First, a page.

Ethereum is a decentralized, open-source blockchain platform that enables the creation of smart contracts and decentralized applications (DApps). It was launched in 2015 by Vitalik Buterin, a Russian-Canadian programmer and co-founder of Bitcoin Magazine.
How Does Ethereum Work?
Ethereum operates on a network of nodes that run on the Ethereum Virtual Machine (EVM). The EVM is a virtual machine that executes smart contracts and allows developers to build and deploy decentralized applications on the Ethereum network.
The Ethereum network is maintained by a decentralized network of computers called « nodes. » These nodes work together to validate transactions and add them to the Ethereum blockchain. When a transaction is made on the Ethereum network, it is broadcast to all of the nodes on the network. The nodes then verify the transaction and, if it is valid, add it to the blockchain.
A smart contract is a self-executing contract with the terms of the agreement between buyer and seller being directly written into lines of code. The code and the agreements contained therein are transparent and immutable. Smart contracts allow for the automation of various processes, including the exchange of money, property, or other assets.
Smart contracts were first proposed by computer scientist Nick Szabo in 1994 as a way to facilitate, verify, and enforce the negotiation or performance of a contract. With the development of blockchain technology, smart contracts have become a reality and are being used in a variety of applications.
One of the main advantages of smart contracts is that they can help to eliminate the need for intermediaries, such as lawyers or banks, in the execution of contracts. This can lead to faster, cheaper, and more secure transactions.
Smart contracts are often associated with blockchain technology and are particularly prevalent on the Ethereum platform. However, they can also be implemented on other blockchain platforms and in non-blockchain systems.
The cryptocurrency ETH
Ethereum has its own cryptocurrency, called Ether (ETH). Ether is used to pay for transactions on the Ethereum network and to compensate participating nodes for their computational efforts.
Ether was launched in 2015 along with the Ethereum platform. It is similar to Bitcoin, which is the first and most widely used cryptocurrency, in that it uses a decentralized, peer-to-peer network to facilitate transactions. However, Ethereum and Ether have additional capabilities beyond those of Bitcoin, due to the programmable nature of the Ethereum platform.
In addition to being used for transactions on the Ethereum network, Ether is also widely traded on cryptocurrency exchanges. It is one of the top 10 cryptocurrencies by market capitalization and has a high liquidity, making it an attractive investment for many people.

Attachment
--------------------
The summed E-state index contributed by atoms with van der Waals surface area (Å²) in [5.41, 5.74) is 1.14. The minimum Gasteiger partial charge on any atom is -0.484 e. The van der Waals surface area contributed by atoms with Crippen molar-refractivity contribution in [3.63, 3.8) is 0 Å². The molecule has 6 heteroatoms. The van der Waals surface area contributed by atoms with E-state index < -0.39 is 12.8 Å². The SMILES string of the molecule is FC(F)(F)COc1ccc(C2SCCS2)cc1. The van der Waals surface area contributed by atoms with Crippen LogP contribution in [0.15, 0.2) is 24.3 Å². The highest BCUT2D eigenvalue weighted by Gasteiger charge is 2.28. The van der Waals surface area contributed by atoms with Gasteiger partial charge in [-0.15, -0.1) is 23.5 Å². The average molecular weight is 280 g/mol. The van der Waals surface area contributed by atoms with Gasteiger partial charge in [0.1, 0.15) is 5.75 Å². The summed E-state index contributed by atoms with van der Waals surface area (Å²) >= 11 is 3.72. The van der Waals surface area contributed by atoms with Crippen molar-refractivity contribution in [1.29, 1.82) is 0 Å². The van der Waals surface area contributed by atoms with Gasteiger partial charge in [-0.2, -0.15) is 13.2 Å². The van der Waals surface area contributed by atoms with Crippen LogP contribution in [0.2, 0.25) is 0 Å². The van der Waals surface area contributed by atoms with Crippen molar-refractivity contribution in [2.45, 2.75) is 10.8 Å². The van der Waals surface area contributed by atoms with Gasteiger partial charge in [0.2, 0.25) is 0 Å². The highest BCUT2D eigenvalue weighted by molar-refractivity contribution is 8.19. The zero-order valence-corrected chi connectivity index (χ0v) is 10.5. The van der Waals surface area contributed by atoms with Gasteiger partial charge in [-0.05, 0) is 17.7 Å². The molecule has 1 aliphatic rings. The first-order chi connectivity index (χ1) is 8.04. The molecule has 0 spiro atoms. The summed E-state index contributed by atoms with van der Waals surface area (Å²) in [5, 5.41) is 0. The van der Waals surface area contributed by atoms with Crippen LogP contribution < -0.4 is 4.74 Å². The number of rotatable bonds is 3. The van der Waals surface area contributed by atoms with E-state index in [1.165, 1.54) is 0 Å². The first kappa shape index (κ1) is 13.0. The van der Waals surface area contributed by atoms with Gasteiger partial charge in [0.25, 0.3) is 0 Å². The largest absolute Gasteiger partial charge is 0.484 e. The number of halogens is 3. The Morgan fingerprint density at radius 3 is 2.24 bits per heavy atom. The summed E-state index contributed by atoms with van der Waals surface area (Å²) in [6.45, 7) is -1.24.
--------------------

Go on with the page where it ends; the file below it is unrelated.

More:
Proof of work
Ethereum originally used a Proof-of-Work (PoW) consensus mechanism to achieve distributed consensus and secure the network. In a PoW system, the creator of a new block is chosen based on their ability to solve a computationally difficult problem, also known as « mining. » Miners compete to solve the problem and, if they are successful, they are rewarded with a block reward.
However, Ethereum is currently in the process of transitioning from a PoW consensus mechanism to a Proof-of-Stake (PoS) consensus mechanism. PoS is a different way of achieving distributed consensus on a blockchain network. In a PoS system, the creator of a new block is chosen in a deterministic way, depending on their stake in the network. « Stake » refers to the amount of cryptocurrency that a user holds on the network.
The transition to PoS, which is being implemented through a process called Ethereum 2.0, is intended to address some of the scalability and sustainability issues that have been identified with the PoW consensus mechanism. It is expected to be completed in the coming years.
What are the Ethereum disadvantage
Scalability: Ethereum has faced scalability issues, as the network can only process a limited number of transactions per second. This can lead to slower transaction speeds and higher fees during times of high network usage.
Complexity: Ethereum is a complex platform that requires a certain level of technical knowledge to use. This can make it difficult for non-technical users to understand and use the platform.
Regulation: Cryptocurrencies, including Ether, are not regulated in the same way as traditional financial instruments. This can make them less predictable and increase the risk of investment.
Security: As with any decentralized platform, Ethereum is vulnerable to hacking and other types of cyber attacks. While the Ethereum network has not been hacked to date, there have been instances of smart contracts being exploited and funds being stolen.